Where security topics are expressed in PowerPoint slides, the points or messages of the slides must be “Guidelines Compliant” with regard to the Suggested Practices for Museum Security.  This means that the policy you promote or explain in your slide must be the policy presented in the Suggested Practices for Museum Security document which is the de facto “right answer” or “right solution” for that specific problem.   Each PowerPoint program should address one broad security or protection related topic and al of your slides and script should fit comfortably within a 20 minute time period of time. This leaves ten minutes at the end for discussion and questions.

The last slide may be your credit slide where you take a bow. Prepare one slide that says:  This PowerPoint prepared by Your Name, Your Title, Your Institution or Company, and Your Address. No additional information should be provided.

Slides must be completely free of commercial advertising or promotion.

The Committee will provide a copyright slide and committee logo or information.

Please avoid “getting creative” with video, sound effects, etc.  The final product must “play” on all computers and be able to be translated from the version of PowerPoint you used (Windows or Mac) to a universal standard. Not every presenter uses the same operating system so avoiding video and Flash avoids the issue of which video format to use, etc. Tasteful simplicity assures that in the future we can use this program on every computer and even on iPads and whatever device the future of technology has in store.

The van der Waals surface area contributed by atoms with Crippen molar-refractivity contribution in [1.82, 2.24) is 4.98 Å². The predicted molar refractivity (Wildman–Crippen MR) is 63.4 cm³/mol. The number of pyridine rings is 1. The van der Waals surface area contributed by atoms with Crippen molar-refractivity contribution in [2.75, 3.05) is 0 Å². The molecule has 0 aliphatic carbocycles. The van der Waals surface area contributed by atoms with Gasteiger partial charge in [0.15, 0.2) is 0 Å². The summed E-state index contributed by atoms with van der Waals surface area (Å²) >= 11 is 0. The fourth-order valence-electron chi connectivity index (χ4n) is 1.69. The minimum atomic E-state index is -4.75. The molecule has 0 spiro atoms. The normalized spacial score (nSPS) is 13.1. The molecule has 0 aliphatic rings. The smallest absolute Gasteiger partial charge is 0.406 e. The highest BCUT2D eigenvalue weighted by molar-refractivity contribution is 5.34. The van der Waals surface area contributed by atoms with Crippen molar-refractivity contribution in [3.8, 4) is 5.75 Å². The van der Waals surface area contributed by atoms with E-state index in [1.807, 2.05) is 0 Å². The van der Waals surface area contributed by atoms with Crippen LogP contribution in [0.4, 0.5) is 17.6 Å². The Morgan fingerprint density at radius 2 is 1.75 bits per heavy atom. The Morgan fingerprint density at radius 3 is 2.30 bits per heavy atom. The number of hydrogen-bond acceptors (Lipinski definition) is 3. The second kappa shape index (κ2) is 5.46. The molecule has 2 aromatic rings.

The PowerPoints below are to be considered drafts. During May through July, 2011 the committee will be reviewing and revising all of them. In some instances content will be added or modified. In other cases graphics will be added. The PowerPoints are included below for the use of the committee. Please feel free to use them but don’t add them to your permanent training library. Come back in August 2011 and get the free finished programs.

Can’t Open .pptx Files?  Older versions of Powerpoint may not be able to open .pptx files created with Powerpoint 2007 or greater. You need to go to the Microsoft site and download the latest compatibility pack to update your older versions of Microsoft Office. You probably can’t open some Word files, either and this free update is for you.  Mac users using later versions of Keynote will be able to open, and if necessary convert, these newer files. So should Open Office and other freeware programs.

We understand that some of you may be using ancient versions of software or versions that for some reason you can’t update. If your museum has an IT manager, bother him. Or ask a co-worker with a newer version of Powerpoint to try for you then convert the files to .ppt.  But if you simply can’t download the compatibility pack or none is available for your version of Word for DOS 3.0 (that’s a joke), or you have no one else to ask for help, contact the Webmaster and we will try to help.

Don’t call the first time you fail to open the software. Try again before calling. This issue affects very few users and so far no one has been unable to get the files to open--but a few have failed to try hard enough.